IE8, Version Targeting, and the Ruckus it’s Causing

Posted: January 28, 2008 Comments(6)

Last week was quite enlightening for Web developers the world over. With the release of A List Apart No. 251, including Beyond DOCTYPE: Web Standards, Forward Compatibility, and IE8 by Aaron Gustafson and From Switches to Targets: A Standardista’s Journey by Eric Meyer, the biggest debate of the year was sparked.

If you haven’t read these two articles, please do so now. They’re required reading from here on out.

It has been a long time since a single issue has raised such unanimous controversy, and the resulting discussion should be very well read and well understood by Web developers everywhere; it’s very important to have an opinion on this issue. More importantly, it’s imperative that your opinion be well researched and based upon supportive facts.

As with many controversies, there are plenty of people on each side of the figurative fence, each with strong arguments to support their opinion. I feel very adamant about researching both ‘sides’ before developing a strong opinion of my own, so here are a number of articles written in response to this issue (listed in absolutely no particular order; not even chronological):

That’s a huge list. A huge list with some even bigger names on it. The list is far from comprehensive regarding the reaction of Web developers as a whole, and by the time this article is published, the list will more than likely be absent of a number of links that should be included. Please, provide further reading in the comments at the end of the article, as this issue deserves the attention of everyone.

The response thus far is nothing short of amazing. Many have come to an instant conclusion after reading the ALA articles; some in support and others in complete opposition. That fact alone tells me that there is a lot to consider, a lot to learn from, and a lot to talk about. Luckily, it seems as though a huge population is ready and willing to have the discussion; not something you see very often (anywhere).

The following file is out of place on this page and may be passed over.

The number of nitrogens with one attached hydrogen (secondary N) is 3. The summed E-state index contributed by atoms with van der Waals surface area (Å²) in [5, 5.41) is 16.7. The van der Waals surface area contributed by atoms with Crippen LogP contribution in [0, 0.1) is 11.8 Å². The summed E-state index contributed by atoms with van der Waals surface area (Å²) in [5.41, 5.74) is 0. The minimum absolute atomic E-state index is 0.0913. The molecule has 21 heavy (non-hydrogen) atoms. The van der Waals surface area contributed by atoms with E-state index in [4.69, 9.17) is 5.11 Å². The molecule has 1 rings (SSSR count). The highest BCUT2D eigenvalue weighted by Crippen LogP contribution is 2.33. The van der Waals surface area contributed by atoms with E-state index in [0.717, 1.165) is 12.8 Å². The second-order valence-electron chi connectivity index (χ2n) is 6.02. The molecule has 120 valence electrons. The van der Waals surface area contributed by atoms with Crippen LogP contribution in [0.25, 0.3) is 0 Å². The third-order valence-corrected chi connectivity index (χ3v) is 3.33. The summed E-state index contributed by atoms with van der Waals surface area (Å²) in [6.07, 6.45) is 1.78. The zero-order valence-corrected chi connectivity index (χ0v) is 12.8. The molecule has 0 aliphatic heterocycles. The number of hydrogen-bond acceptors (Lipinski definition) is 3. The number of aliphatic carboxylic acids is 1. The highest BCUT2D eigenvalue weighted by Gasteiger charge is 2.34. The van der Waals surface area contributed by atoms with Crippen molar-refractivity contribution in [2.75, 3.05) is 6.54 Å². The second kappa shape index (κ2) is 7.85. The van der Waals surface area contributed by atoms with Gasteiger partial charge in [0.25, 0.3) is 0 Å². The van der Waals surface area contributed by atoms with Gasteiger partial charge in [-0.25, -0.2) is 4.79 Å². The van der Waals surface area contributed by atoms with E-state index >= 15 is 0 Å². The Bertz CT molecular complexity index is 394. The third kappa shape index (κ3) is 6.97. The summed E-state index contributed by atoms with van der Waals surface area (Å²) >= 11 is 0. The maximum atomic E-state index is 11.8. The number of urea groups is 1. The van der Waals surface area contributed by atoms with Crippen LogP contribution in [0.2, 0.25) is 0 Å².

I must admit: while I find the discussion surrounding the issue fascinating, I’m in part disappointed in how some have chosen to reply to articles and comments written on this subject. The opinion of everyone should be valued and respected, no one deserves to be talked down upon simply for offering their thoughts; especially the thoughts of some of the brightest minds in the industry. Please take care when offering replies in public.

Moving on.

My opinion on the matter

To be completely honest, my initial reaction to the proposal was positive. That is until I read into the proposed implementation. In summation: if we as Web developers do not opt in to this solution, we’re stuck with a version of IE that we may not want. I would prefer instead to know that if I open a document in IE8, IE8 is going to render that document to the best of its ability.

I will admit, at this point I’ve approached this issue as a developer, not an end user. I feel that looking at an issue from multiple angles is a very important aspect of opinion-forming, so I’m going to take time to think about this issue as more than a Web developer (or at least try to). There is also the business angle to take into account. When it comes to IE, there is quite a bit of money involved. Although it’s viewed as a problem, there is an abundance of software highly dependent on specific versions of Internet Explorer. Making abrupt changes to IE would result in glacial adoption (read: IE7) which is counterproductive for everyone. As it stands with the client websites I work on, I now face an IE population divided in half between 6 and 7. While expected, it’s definitely not ideal. Throwing a third browser into the mix will shake things up even more; what’s the best way to handle that?

At the end of the day, should this proposal completely pan out, Microsoft will have a boatload of additional work to deal with. (Knowledgeable) Web developers will add another line to their markup. While making claim that it’s really that simple is far from accurate, but at the same time it’s something to analyze, don’t you think? The proposed solution seems to account for both the end user, who doesn’t want a browser upgrade to “break the Internet”, as well as Web developers, who want to constantly and consistently innovate in our medium.